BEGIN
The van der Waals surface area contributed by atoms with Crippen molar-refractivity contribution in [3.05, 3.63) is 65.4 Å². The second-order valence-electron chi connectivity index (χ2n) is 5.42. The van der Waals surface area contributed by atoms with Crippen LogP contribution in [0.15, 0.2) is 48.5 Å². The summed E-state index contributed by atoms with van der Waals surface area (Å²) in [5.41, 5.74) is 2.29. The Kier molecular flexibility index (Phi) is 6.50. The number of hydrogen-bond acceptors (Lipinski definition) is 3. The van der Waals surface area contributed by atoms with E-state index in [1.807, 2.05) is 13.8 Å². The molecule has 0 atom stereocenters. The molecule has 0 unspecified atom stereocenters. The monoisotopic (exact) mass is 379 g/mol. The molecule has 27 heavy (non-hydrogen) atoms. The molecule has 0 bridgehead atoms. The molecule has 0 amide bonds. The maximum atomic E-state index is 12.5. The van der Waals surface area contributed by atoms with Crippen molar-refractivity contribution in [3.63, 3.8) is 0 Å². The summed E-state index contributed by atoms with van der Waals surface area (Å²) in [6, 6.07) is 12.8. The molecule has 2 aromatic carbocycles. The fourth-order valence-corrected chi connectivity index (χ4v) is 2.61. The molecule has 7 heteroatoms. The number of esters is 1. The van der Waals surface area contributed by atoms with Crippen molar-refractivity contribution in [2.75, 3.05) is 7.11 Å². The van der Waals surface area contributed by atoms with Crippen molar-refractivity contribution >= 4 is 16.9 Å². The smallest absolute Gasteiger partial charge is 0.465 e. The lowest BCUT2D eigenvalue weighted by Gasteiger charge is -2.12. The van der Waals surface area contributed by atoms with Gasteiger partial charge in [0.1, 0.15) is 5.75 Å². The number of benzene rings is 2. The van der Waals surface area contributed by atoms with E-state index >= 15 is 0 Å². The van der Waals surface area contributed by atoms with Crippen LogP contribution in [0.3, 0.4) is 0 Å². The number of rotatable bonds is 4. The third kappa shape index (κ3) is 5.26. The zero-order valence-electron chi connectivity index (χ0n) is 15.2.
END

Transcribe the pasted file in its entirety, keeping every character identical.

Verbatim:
The van der Waals surface area contributed by atoms with Crippen molar-refractivity contribution in [3.05, 3.63) is 65.4 Å². The second-order valence-electron chi connectivity index (χ2n) is 5.42. The van der Waals surface area contributed by atoms with Crippen LogP contribution in [0.15, 0.2) is 48.5 Å². The summed E-state index contributed by atoms with van der Waals surface area (Å²) in [5.41, 5.74) is 2.29. The Kier molecular flexibility index (Phi) is 6.50. The number of hydrogen-bond acceptors (Lipinski definition) is 3. The van der Waals surface area contributed by atoms with E-state index in [1.807, 2.05) is 13.8 Å². The molecule has 0 atom stereocenters. The molecule has 0 unspecified atom stereocenters. The monoisotopic (exact) mass is 379 g/mol. The molecule has 27 heavy (non-hydrogen) atoms. The molecule has 0 bridgehead atoms. The molecule has 0 amide bonds. The maximum atomic E-state index is 12.5. The van der Waals surface area contributed by atoms with Crippen molar-refractivity contribution in [3.63, 3.8) is 0 Å². The summed E-state index contributed by atoms with van der Waals surface area (Å²) in [6, 6.07) is 12.8. The molecule has 2 aromatic carbocycles. The fourth-order valence-corrected chi connectivity index (χ4v) is 2.61. The molecule has 7 heteroatoms. The number of esters is 1. The van der Waals surface area contributed by atoms with Crippen molar-refractivity contribution in [2.75, 3.05) is 7.11 Å². The van der Waals surface area contributed by atoms with Crippen molar-refractivity contribution >= 4 is 16.9 Å². The smallest absolute Gasteiger partial charge is 0.465 e. The lowest BCUT2D eigenvalue weighted by Gasteiger charge is -2.12. The van der Waals surface area contributed by atoms with Gasteiger partial charge in [0.1, 0.15) is 5.75 Å². The number of benzene rings is 2. The van der Waals surface area contributed by atoms with E-state index >= 15 is 0 Å². The van der Waals surface area contributed by atoms with Crippen LogP contribution in [0.3, 0.4) is 0 Å². The number of rotatable bonds is 4. The third kappa shape index (κ3) is 5.26. The zero-order valence-electron chi connectivity index (χ0n) is 15.2.